Although I was superior to him in rank, Hoang commanded me to leave him, saying, "One of us has to stay behind; the fate of the team is more important. Give me all of the hand grenades. You take the team to E&E."
I had no choice but to squeeze his hand tightly to say farewell. He quickly turned, pointed his sub-machine gun at an enemy soldier and squeezed the trigger. Bullets sprayed from the gun and the sound blended into the already deafening explosions.
I lead the team running towards the border while Hoang held off the enemy. About two kilometers shy of the safety zone, we decided to relieve our exhaustion with rest. Laying against a rock , I could not stop thinking about Hoang. What was happening to him at this moment. I blamed myself for not staying with him. Suddenly, the communication radio crackled to life with the news that two Airborne Ranger companies were on their way to rescue us. We all jumped for joy! I grabbed the radio handset. I requested the commanding officer on the other end of the receiver permission to take the team back to the point of contact. My request was denied.
We soon learned that the Airborne Ranger rescue unit stormed the area, pushed back the enemy, and successfully rescued Hoang. He was airlifted to Cong Hoa Central Medical Center in Saigon. We were all overjoyed.
Two days later, we made our way back to Da Nang, awarded with a week's pass. Instead of going home, I decided to go to Saigon to see Hoang . I arrived in Saigon on a rainy Saturday and I went straight to the hospital. Hoang lay motionless on a hospital bed in room #9. I stood at his side and solemnly observed him. His left leg was amputated to the knee and his body was graffitied with all sorts of cuts, abrasions and black and blue marks. I could not hold my tears; I reached for his hand and squeezed gently. He slowly opened his eyes.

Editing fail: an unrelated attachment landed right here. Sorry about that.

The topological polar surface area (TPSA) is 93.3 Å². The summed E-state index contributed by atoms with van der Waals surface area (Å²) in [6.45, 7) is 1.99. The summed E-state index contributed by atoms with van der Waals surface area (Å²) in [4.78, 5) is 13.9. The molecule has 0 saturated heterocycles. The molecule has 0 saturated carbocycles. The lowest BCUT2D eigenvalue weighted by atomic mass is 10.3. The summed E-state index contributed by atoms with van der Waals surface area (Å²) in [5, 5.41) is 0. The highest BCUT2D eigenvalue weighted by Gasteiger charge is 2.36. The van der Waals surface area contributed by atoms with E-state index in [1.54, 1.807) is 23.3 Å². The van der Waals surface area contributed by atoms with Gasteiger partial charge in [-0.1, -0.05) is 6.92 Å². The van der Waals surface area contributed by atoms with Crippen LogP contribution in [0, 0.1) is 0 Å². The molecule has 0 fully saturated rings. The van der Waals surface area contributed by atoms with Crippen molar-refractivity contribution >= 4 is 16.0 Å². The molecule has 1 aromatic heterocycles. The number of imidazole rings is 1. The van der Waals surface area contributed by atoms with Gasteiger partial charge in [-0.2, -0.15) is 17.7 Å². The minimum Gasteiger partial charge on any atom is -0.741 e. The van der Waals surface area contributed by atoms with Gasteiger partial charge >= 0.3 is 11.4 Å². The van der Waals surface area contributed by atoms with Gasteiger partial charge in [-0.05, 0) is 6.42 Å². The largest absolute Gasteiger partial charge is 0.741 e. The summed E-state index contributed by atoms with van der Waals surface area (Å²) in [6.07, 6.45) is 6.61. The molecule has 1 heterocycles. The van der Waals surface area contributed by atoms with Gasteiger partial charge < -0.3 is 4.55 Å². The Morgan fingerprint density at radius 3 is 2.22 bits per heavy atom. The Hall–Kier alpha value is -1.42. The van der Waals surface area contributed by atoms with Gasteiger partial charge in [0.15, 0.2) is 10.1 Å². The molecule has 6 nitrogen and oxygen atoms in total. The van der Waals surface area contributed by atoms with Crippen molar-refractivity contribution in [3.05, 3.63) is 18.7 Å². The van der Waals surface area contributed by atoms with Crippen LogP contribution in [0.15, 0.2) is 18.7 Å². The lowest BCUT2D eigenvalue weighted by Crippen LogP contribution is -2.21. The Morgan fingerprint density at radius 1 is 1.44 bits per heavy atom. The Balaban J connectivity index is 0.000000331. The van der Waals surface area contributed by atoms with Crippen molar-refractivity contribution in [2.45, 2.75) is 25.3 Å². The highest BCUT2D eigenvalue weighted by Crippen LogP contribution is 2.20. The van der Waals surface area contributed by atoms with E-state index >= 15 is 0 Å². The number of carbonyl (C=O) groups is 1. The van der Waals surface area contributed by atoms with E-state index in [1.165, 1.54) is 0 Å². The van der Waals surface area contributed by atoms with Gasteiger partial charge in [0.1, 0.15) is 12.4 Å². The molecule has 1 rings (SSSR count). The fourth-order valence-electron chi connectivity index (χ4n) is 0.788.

In a faint voice he addressed me, "Hey, we are men; don't be so soft."
I looked at him, my eyes brimming with tears like his.
He gripped my hand tighter and said, "I cry not because these wounds are painful. I cry because I realize that this is a handicap. I am no longer capable of fighting alongside you guys for the freedom of this country, but I always believe that the Armed Forces are made of men who fight like us. This country will be OK, and I am proud to be a soldier of the Armed Forces of the Republic of VietNam.
I spent the entire week in Saigon visiting Hoang. We reminisced about the past, about the good and bad times, about the missions we went on, about going to town on our passes whenever we had a chance. . .
One week was too short. I had to say good bye. Words could not express the torrent of emotions we shared during that last week. One person's passing does not end a war, and so the passing of Hoang made less the difference in the Vietnam saga.
Story by greenberet Nguyen Van Tho (Houston, Texas)
English version by JC Chu.
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